It comes as no surprise that Baltimore City houses a disproportionate share of the region's threadbare supply of affordable housing. The soaring cost of life in the suburbs -- and exclusionary regulatory policies there -- have stifled the development of moderately priced homes. Now, strapped for tax revenues, county politicians are beginning to re-think policies that have created these homogenous, largely upper-income enclaves.
In Howard County, where affordable housing has been an elusive goal, the county has kicked in subsidies to make rents manageable in the $14.8 million Columbia Commons apartment complex. Of the 200 units, 50 will be set aside for rents ranging from $234 to $424, making them affordable to those earning as little as $8,000 a year.
There's serious talk of trading higher density zoning for a percentage of moderately priced units. In Baltimore County, the Hayden administration is asking the developer of the Owings Mills New Town project to produce an affordable housing plan. Also in the works is a new policy offering incentives for moderate housing. Anne Arundel County, too, is moving in this direction.
Additionally, there is a pressing need to streamline county building codes, fees and other regulatory machinery. Some of the most effective measures to growth control -- zoning and impact fees -- have to be made more flexible.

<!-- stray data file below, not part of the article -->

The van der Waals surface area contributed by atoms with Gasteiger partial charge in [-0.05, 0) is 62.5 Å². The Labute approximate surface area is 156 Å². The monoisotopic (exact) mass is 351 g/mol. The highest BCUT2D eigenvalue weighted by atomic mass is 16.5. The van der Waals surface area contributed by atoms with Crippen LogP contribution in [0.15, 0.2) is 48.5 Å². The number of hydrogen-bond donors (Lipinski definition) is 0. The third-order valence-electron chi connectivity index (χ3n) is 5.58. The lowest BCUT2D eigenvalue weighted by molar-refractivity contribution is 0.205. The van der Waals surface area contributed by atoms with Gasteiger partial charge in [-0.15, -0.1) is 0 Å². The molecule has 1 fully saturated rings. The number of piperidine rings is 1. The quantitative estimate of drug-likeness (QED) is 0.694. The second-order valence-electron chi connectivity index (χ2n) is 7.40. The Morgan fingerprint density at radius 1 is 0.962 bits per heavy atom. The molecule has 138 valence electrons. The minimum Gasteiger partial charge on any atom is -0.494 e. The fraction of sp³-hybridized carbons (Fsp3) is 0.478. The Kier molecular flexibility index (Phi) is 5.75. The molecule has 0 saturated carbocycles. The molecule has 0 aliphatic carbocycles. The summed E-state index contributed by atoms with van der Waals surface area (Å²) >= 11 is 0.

Low-density zoning and other subdivision controls have, to some extent, masked darker agendas aimed at excluding certain kinds of people. Because elitist attitudes are hard to change, there is discussion in some quarters about mandating moderately priced development in all new projects, thus quelling opposition from -- the not-in-my-backyard crowd.
Another possibility is density bonuses that would permit developers to build more units in return for a percentage of affordable housing. This is the sort of creative, partnership approach necessary to create self-supporting, economically diverse communities -- communities that don't have to bus in truckloads of entry-level workers.
There is broad agreement that the residential building boom of the '80s won't return any time soon. Unless residents are willing to pay higher taxes for the services to which they've become accustomed -- and they clearly are not -- economic development will become a more important growth engine. To retain and lure business, counties must offer not only attractive neighborhoods and good schools, but houses that entry-level and mid-level workers can afford.
With the high end of the market severely depressed, builders are viewing less expensive homes as a growth area. That makes this a particularly propitious time to tackle the issue. Counties would be foolish to squander the opportunity.